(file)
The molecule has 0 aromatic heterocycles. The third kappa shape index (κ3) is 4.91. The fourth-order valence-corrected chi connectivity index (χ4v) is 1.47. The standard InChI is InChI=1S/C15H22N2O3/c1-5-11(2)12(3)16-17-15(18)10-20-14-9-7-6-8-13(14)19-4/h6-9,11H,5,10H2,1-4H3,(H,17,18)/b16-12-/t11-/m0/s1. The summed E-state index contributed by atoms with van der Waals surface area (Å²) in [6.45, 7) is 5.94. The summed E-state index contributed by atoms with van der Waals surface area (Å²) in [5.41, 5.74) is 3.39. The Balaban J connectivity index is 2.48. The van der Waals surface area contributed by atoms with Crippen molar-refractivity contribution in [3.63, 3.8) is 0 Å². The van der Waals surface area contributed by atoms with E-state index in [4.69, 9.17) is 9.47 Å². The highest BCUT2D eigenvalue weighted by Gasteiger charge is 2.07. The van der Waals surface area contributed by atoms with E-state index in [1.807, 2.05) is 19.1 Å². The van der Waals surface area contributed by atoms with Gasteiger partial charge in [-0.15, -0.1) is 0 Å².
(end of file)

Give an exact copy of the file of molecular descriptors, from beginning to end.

The molecule has 0 aromatic heterocycles. The third kappa shape index (κ3) is 4.91. The fourth-order valence-corrected chi connectivity index (χ4v) is 1.47. The standard InChI is InChI=1S/C15H22N2O3/c1-5-11(2)12(3)16-17-15(18)10-20-14-9-7-6-8-13(14)19-4/h6-9,11H,5,10H2,1-4H3,(H,17,18)/b16-12-/t11-/m0/s1. The summed E-state index contributed by atoms with van der Waals surface area (Å²) in [6.45, 7) is 5.94. The summed E-state index contributed by atoms with van der Waals surface area (Å²) in [5.41, 5.74) is 3.39. The Balaban J connectivity index is 2.48. The van der Waals surface area contributed by atoms with Crippen molar-refractivity contribution in [3.63, 3.8) is 0 Å². The van der Waals surface area contributed by atoms with E-state index in [4.69, 9.17) is 9.47 Å². The highest BCUT2D eigenvalue weighted by Gasteiger charge is 2.07. The van der Waals surface area contributed by atoms with E-state index in [1.807, 2.05) is 19.1 Å². The van der Waals surface area contributed by atoms with Gasteiger partial charge in [-0.15, -0.1) is 0 Å².